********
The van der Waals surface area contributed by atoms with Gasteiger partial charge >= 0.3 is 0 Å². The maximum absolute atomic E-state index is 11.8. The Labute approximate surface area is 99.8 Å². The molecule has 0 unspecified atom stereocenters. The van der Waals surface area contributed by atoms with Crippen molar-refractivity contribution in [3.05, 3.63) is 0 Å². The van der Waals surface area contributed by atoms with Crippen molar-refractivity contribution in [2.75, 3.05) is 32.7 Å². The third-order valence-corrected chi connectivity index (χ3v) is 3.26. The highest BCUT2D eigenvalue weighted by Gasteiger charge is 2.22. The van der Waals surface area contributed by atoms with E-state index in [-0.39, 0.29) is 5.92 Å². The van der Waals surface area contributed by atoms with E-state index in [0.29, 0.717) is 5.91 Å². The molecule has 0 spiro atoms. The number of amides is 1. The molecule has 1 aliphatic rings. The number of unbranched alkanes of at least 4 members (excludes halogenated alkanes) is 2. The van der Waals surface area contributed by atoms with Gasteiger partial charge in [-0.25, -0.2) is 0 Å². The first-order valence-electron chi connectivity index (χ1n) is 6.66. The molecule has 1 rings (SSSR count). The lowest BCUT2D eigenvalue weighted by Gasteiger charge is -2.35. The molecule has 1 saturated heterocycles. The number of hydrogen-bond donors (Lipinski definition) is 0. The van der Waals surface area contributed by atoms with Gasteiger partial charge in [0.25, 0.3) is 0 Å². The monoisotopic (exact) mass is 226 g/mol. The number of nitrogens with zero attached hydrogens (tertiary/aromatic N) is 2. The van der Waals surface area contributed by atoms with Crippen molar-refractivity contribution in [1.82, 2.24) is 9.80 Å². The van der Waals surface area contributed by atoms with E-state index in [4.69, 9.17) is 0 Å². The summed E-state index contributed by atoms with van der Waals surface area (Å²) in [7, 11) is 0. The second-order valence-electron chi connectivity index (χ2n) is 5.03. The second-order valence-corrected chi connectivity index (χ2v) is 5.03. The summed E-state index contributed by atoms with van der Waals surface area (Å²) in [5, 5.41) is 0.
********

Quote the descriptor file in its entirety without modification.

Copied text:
The van der Waals surface area contributed by atoms with Gasteiger partial charge >= 0.3 is 0 Å². The maximum absolute atomic E-state index is 11.8. The Labute approximate surface area is 99.8 Å². The molecule has 0 unspecified atom stereocenters. The van der Waals surface area contributed by atoms with Crippen molar-refractivity contribution in [3.05, 3.63) is 0 Å². The van der Waals surface area contributed by atoms with Crippen molar-refractivity contribution in [2.75, 3.05) is 32.7 Å². The third-order valence-corrected chi connectivity index (χ3v) is 3.26. The highest BCUT2D eigenvalue weighted by Gasteiger charge is 2.22. The van der Waals surface area contributed by atoms with E-state index in [-0.39, 0.29) is 5.92 Å². The van der Waals surface area contributed by atoms with E-state index in [0.29, 0.717) is 5.91 Å². The molecule has 0 spiro atoms. The number of amides is 1. The molecule has 1 aliphatic rings. The number of unbranched alkanes of at least 4 members (excludes halogenated alkanes) is 2. The van der Waals surface area contributed by atoms with Gasteiger partial charge in [-0.25, -0.2) is 0 Å². The first-order valence-electron chi connectivity index (χ1n) is 6.66. The molecule has 1 rings (SSSR count). The lowest BCUT2D eigenvalue weighted by Gasteiger charge is -2.35. The molecule has 1 saturated heterocycles. The number of hydrogen-bond donors (Lipinski definition) is 0. The van der Waals surface area contributed by atoms with Gasteiger partial charge in [0.25, 0.3) is 0 Å². The monoisotopic (exact) mass is 226 g/mol. The number of nitrogens with zero attached hydrogens (tertiary/aromatic N) is 2. The van der Waals surface area contributed by atoms with Crippen molar-refractivity contribution in [1.82, 2.24) is 9.80 Å². The van der Waals surface area contributed by atoms with E-state index in [4.69, 9.17) is 0 Å². The summed E-state index contributed by atoms with van der Waals surface area (Å²) in [7, 11) is 0. The second-order valence-electron chi connectivity index (χ2n) is 5.03. The second-order valence-corrected chi connectivity index (χ2v) is 5.03. The summed E-state index contributed by atoms with van der Waals surface area (Å²) in [5, 5.41) is 0.